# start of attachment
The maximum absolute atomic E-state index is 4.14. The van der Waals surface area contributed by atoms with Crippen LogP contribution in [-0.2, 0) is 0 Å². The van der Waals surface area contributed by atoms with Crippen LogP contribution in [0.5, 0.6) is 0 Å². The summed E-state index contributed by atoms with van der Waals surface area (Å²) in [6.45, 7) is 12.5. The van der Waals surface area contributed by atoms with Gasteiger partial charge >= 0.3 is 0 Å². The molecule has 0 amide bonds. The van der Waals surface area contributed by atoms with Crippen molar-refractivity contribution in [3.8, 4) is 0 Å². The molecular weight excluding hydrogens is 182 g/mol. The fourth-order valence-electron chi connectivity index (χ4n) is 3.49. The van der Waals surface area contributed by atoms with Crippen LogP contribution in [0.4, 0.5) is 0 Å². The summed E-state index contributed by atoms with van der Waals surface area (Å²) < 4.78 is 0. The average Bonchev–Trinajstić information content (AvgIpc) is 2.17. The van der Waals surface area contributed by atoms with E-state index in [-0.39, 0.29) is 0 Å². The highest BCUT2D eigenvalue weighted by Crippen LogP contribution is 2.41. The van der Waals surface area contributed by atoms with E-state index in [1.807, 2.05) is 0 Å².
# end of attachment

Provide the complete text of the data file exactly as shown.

The maximum absolute atomic E-state index is 4.14. The van der Waals surface area contributed by atoms with Crippen LogP contribution in [-0.2, 0) is 0 Å². The van der Waals surface area contributed by atoms with Crippen LogP contribution in [0.5, 0.6) is 0 Å². The summed E-state index contributed by atoms with van der Waals surface area (Å²) in [6.45, 7) is 12.5. The van der Waals surface area contributed by atoms with Gasteiger partial charge >= 0.3 is 0 Å². The molecule has 0 amide bonds. The van der Waals surface area contributed by atoms with Crippen molar-refractivity contribution in [3.8, 4) is 0 Å². The molecular weight excluding hydrogens is 182 g/mol. The fourth-order valence-electron chi connectivity index (χ4n) is 3.49. The van der Waals surface area contributed by atoms with Crippen LogP contribution in [0.4, 0.5) is 0 Å². The summed E-state index contributed by atoms with van der Waals surface area (Å²) < 4.78 is 0. The average Bonchev–Trinajstić information content (AvgIpc) is 2.17. The van der Waals surface area contributed by atoms with E-state index in [-0.39, 0.29) is 0 Å². The highest BCUT2D eigenvalue weighted by Crippen LogP contribution is 2.41. The van der Waals surface area contributed by atoms with E-state index in [1.807, 2.05) is 0 Å².